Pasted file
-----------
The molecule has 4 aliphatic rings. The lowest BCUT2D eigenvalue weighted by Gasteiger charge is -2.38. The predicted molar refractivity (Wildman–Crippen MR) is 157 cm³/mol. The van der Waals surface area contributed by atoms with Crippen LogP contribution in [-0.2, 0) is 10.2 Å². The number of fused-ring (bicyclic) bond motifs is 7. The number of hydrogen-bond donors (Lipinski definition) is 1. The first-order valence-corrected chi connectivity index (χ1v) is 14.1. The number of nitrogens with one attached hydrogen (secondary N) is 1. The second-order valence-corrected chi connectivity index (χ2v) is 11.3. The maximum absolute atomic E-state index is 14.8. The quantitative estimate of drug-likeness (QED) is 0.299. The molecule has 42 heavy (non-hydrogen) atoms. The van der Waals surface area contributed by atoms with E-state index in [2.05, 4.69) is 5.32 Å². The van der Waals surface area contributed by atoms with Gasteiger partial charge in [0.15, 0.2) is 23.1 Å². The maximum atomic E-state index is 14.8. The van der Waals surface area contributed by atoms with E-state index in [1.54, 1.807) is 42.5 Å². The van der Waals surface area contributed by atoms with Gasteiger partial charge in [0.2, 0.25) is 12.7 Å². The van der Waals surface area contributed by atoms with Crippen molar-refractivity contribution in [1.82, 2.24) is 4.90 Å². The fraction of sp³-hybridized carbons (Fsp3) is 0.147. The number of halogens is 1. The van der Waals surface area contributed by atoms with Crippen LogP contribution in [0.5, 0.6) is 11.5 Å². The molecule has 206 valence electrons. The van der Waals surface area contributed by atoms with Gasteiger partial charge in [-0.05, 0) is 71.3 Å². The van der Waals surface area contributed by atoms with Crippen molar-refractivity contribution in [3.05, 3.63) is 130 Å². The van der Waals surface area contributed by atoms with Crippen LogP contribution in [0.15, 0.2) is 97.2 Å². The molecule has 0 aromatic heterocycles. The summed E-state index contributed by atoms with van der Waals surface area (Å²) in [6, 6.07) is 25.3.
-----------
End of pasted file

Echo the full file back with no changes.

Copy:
The molecule has 4 aliphatic rings. The lowest BCUT2D eigenvalue weighted by Gasteiger charge is -2.38. The predicted molar refractivity (Wildman–Crippen MR) is 157 cm³/mol. The van der Waals surface area contributed by atoms with Crippen LogP contribution in [-0.2, 0) is 10.2 Å². The number of fused-ring (bicyclic) bond motifs is 7. The number of hydrogen-bond donors (Lipinski definition) is 1. The first-order valence-corrected chi connectivity index (χ1v) is 14.1. The number of nitrogens with one attached hydrogen (secondary N) is 1. The second-order valence-corrected chi connectivity index (χ2v) is 11.3. The maximum absolute atomic E-state index is 14.8. The quantitative estimate of drug-likeness (QED) is 0.299. The molecule has 42 heavy (non-hydrogen) atoms. The van der Waals surface area contributed by atoms with E-state index in [2.05, 4.69) is 5.32 Å². The van der Waals surface area contributed by atoms with Gasteiger partial charge in [0.15, 0.2) is 23.1 Å². The maximum atomic E-state index is 14.8. The van der Waals surface area contributed by atoms with E-state index in [1.54, 1.807) is 42.5 Å². The van der Waals surface area contributed by atoms with Gasteiger partial charge in [0.2, 0.25) is 12.7 Å². The van der Waals surface area contributed by atoms with Crippen molar-refractivity contribution in [1.82, 2.24) is 4.90 Å². The fraction of sp³-hybridized carbons (Fsp3) is 0.147. The number of halogens is 1. The van der Waals surface area contributed by atoms with Crippen LogP contribution in [0.5, 0.6) is 11.5 Å². The molecule has 206 valence electrons. The van der Waals surface area contributed by atoms with Gasteiger partial charge in [-0.05, 0) is 71.3 Å². The van der Waals surface area contributed by atoms with Crippen molar-refractivity contribution in [3.05, 3.63) is 130 Å². The van der Waals surface area contributed by atoms with Crippen LogP contribution in [0.15, 0.2) is 97.2 Å². The molecule has 0 aromatic heterocycles. The summed E-state index contributed by atoms with van der Waals surface area (Å²) in [6, 6.07) is 25.3.